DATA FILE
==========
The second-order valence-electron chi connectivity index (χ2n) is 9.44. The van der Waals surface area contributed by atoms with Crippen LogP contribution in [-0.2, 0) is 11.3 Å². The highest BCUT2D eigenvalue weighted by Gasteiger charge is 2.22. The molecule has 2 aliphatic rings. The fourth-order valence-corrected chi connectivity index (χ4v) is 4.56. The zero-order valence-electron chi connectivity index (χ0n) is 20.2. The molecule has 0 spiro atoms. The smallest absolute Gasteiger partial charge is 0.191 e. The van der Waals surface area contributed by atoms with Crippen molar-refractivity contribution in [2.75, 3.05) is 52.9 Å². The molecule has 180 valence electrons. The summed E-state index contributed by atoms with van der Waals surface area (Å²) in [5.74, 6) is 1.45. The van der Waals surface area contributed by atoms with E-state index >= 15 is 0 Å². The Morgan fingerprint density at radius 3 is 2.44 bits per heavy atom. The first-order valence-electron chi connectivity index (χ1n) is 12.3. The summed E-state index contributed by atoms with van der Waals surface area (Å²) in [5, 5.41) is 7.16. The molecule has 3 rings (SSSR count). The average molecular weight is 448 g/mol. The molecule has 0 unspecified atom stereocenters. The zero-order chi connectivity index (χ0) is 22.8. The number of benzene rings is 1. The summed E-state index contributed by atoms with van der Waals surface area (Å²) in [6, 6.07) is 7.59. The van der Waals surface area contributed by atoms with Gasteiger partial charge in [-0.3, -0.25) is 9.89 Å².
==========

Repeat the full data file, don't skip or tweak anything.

The second-order valence-electron chi connectivity index (χ2n) is 9.44. The van der Waals surface area contributed by atoms with Crippen LogP contribution in [-0.2, 0) is 11.3 Å². The highest BCUT2D eigenvalue weighted by Gasteiger charge is 2.22. The molecule has 2 aliphatic rings. The fourth-order valence-corrected chi connectivity index (χ4v) is 4.56. The zero-order valence-electron chi connectivity index (χ0n) is 20.2. The molecule has 0 spiro atoms. The smallest absolute Gasteiger partial charge is 0.191 e. The van der Waals surface area contributed by atoms with Crippen molar-refractivity contribution in [2.75, 3.05) is 52.9 Å². The molecule has 180 valence electrons. The summed E-state index contributed by atoms with van der Waals surface area (Å²) in [5.74, 6) is 1.45. The van der Waals surface area contributed by atoms with E-state index >= 15 is 0 Å². The Morgan fingerprint density at radius 3 is 2.44 bits per heavy atom. The first-order valence-electron chi connectivity index (χ1n) is 12.3. The summed E-state index contributed by atoms with van der Waals surface area (Å²) in [5, 5.41) is 7.16. The molecule has 3 rings (SSSR count). The average molecular weight is 448 g/mol. The molecule has 0 unspecified atom stereocenters. The zero-order chi connectivity index (χ0) is 22.8. The number of benzene rings is 1. The summed E-state index contributed by atoms with van der Waals surface area (Å²) in [6, 6.07) is 7.59. The van der Waals surface area contributed by atoms with Gasteiger partial charge in [-0.3, -0.25) is 9.89 Å².